I bought it for two reasons: I wanted to reread Vanity Fair, a book I have on my shelves but is too big to carry to work every day, and I wanted to get my hands on The English Monster by Lloyd Shepherd, recently published in hardback. I met Lloyd very briefly at the BBC, and have been interested to watch his experience of being published from afar. I bought both books straight away (although poor old Thackers doesn't get any royalties any more, so Vanity Fair was free).

I never buy hardbacks, which is why I haven't read Sense of an Ending yet, despite being desperate to. Having an ebook means being able to read books as soon as they are published, and while they still are being reviewed and hyped. I hope it brings extra magic to reading. It certainly has so far, as every turn of a page is replaced by a blink of the screen as it refocuses, the words surfacing in ancient ink shapes like runes.

Lloyd's book sounds fascinating. It was published last week. I can't imagine what that must have felt like. I hope one day to finish my book and find out.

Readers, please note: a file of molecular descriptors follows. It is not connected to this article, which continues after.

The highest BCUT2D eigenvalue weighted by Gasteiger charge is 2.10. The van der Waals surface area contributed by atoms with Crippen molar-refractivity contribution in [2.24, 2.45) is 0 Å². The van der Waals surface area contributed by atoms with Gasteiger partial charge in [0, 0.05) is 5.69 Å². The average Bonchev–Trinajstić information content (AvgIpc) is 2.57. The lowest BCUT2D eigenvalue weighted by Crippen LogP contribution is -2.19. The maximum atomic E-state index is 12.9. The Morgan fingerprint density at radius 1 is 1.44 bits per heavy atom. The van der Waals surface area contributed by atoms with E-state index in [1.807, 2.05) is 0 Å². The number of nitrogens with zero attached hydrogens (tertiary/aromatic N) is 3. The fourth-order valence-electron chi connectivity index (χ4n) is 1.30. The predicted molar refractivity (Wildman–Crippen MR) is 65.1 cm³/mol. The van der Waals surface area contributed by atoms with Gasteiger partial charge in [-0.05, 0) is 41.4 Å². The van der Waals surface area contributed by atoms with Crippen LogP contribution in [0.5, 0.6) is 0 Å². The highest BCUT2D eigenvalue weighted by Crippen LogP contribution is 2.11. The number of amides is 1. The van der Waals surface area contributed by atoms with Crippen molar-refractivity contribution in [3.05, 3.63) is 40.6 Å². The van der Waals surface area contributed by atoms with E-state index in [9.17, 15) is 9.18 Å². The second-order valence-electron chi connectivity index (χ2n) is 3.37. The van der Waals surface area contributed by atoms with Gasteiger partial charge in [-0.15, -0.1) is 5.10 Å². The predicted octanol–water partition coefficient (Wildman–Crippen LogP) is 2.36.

Word count this week: 3,700 First draft: 94,212

Week 11

Writing longform is working well. I still have my structure up on a board in front of me, which acts as a kind of comforting blankie as I plough on from strange scene to strange scene. Ideas appear in a throwaway sentence, and I make a note to return to that idea on my second draft. Some of it develops the story a little bit more, and some of it will go in the bin, but it really is amazing what comes out when you just plough on without much thinking. Tortoise

The main thing I've been thinking this week is the need for patience. Getting used to the pace of a novel. I think all those books about plotting give you the sense that a story really rollicks from the word go, when it fact it's much more gradual than that.